Published by: TES
Published on: 26th March 2020
PGCE student Peter Langdon may have lost a significant part of his teacher-training year. But, over the last two weeks, he’s also learnt the true value of a good teacher.
On the first day of my PGCE course, my tutor at the UCL Institute of Education asked the group a seemingly innocent question: “What makes a good teacher?”
Sensing our hesitation, she added that we would be asked the same question again at the end of the course. Our answer on the first day wouldn’t be perfect, but neither would our answer on the last day.
It was not the answers, but the distance between them that mattered: between the expectation and the reality. Somewhere in that gap lies the answer to the question.
None of us, on that day in September, could have foreseen quite how large that gap would turn out to be. No other cohort has ever experienced a year like this one, with our second placements coming to an abrupt end, together with the crucial opportunity to spend the rest of the year in classrooms trying, and failing, and failing better.
Explaining the unthinkable
But when, in years to come, I look back on the last few weeks, I won’t be brooding on something that I’ve lost.
I’m confident that, with the help of the consistently excellent, fleet-footed team at the IoE, rules will be rewritten, people will adapt and even the most rigid systems will find ways to flex – as will be necessary in so many areas of life. We will get our QTS, and all the worries we felt over this will fade.
What I will remember instead is everything I’ve witnessed over the past few weeks in my placement school, Westminster Academy in central London.
I’ve seen teachers find ways to explain unthinkable things and answer unanswerable questions with honesty, respect and an intrinsic sensitivity to the light and shadow in a teenager’s understanding of the world.
I’ve heard talk in the staffroom progress through mild curiosity, rumour, speculation, fear, anger and silence to practicality and resolution (sometimes in a single conversation).
Reinventing the work of centuries
I’ve heard teachers – against their own interests and wellbeing – grow increasingly certain that schools must not close, even as the rest of the world self-isolates, works from home and locks down.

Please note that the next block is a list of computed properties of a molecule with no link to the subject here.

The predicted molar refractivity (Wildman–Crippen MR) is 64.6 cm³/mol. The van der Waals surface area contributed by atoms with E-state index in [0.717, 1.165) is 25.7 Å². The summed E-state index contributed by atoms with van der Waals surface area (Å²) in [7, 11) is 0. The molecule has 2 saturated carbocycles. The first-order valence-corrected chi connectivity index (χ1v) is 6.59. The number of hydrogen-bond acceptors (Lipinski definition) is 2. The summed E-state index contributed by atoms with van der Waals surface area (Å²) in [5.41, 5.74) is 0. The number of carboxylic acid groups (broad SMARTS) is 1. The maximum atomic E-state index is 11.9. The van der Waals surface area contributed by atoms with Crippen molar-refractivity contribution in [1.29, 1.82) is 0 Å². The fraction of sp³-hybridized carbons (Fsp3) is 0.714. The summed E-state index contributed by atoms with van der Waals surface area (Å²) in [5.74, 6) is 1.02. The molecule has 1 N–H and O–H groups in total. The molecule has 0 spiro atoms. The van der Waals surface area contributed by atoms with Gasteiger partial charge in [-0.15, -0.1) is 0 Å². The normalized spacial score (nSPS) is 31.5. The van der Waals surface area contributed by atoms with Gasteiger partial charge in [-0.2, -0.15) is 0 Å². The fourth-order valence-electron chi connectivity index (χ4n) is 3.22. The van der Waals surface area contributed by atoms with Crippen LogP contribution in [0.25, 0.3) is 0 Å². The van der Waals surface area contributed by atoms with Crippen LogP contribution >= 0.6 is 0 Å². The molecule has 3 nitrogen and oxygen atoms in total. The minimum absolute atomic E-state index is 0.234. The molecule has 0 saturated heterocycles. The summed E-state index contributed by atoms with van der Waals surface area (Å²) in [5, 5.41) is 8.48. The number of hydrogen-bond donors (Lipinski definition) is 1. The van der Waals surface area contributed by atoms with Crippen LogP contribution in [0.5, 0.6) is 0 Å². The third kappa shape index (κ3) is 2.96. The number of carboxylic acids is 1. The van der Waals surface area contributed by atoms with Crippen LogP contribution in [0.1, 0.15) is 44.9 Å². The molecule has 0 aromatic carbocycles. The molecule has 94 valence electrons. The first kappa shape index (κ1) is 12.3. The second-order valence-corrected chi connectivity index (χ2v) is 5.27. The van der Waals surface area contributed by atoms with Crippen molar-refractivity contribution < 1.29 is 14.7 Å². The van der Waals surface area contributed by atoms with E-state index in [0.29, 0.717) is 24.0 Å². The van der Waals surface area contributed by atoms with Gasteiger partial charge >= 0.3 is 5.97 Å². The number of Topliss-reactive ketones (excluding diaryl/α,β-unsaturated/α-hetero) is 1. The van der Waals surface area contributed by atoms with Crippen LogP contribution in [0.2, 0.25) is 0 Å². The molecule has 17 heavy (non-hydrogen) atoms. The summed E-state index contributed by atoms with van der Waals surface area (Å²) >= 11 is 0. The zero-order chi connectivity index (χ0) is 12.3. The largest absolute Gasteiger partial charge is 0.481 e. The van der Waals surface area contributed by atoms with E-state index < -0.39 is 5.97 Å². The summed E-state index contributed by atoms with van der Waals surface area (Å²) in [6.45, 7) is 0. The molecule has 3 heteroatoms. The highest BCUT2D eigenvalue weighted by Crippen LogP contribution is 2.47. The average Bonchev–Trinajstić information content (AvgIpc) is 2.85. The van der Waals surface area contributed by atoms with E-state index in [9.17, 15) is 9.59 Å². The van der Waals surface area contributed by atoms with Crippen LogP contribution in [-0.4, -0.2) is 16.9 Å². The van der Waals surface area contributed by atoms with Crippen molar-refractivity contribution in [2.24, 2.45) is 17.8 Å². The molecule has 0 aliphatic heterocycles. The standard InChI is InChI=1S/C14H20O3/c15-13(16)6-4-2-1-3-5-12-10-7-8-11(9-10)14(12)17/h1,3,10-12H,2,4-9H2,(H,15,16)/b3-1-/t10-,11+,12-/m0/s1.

I’ve seen them contemplating how the most social job in the world can work without people and the interplay between them.
I’ve seen teachers (already stretched to their limit before any of this) question how everything they know from their own experience of teaching – how everything we know from hundreds of years of teaching – can change overnight, then sit down without ceremony and reinvent it all in a 20-minute meeting.
These same teachers have still gone out of their way, in the midst of all this, to come and observe my lessons, and offer advice and support right up until my last day in school.
Above all, I’ve seen all of the stresses and complications and ambiguities of the job boil down to the simplest thing: teachers worrying about their kids, because they know their lives, and deep down they care more about them than they know how to say.
I’ve heard the voice of a principal – a self-described “tough one” – falter as she talked about her fear of what might happen to children in a world without school, then find its strength again as she expressed her determination that the school would not fail them.
Resilience, calm and compassion
As a trainee, it’s a rare pleasure to feel that you’ve stolen a march and completed some small scrap of work ahead of a due date. But, when it comes to my second attempt at “What makes a good teacher?”, I already know what I’ll write.
There have been times on this course when I questioned why I was doing this, whether I had made the right choice – whether this, after all, was the job for me. But, in the darkness of the last few weeks, the answers to all of my questions have become abundantly clear, and what I’ve seen all around me has dispelled all possible doubt.
When you’re training to be a teacher, words like “standards”, “duty of care” and “professionalism” can seem like empty buzzwords. In the past few weeks, I found out what they really mean. There are hard times ahead for teachers, but everything I’ve seen has instilled me with confidence that they, together with their incredible students, will meet the challenges we face.
The resilience, calm and compassion of teachers in response to this crisis will be an example that I will take with me as I begin my career, and for as long as it lasts.
Who knows what new and unexpected forms that career may now take, but one thing is clear: I’ve never been more certain that I want to teach.
Peter Langdon is a PGCE student at the UCL Institute of Education, in London. He tweets as @langdonhistory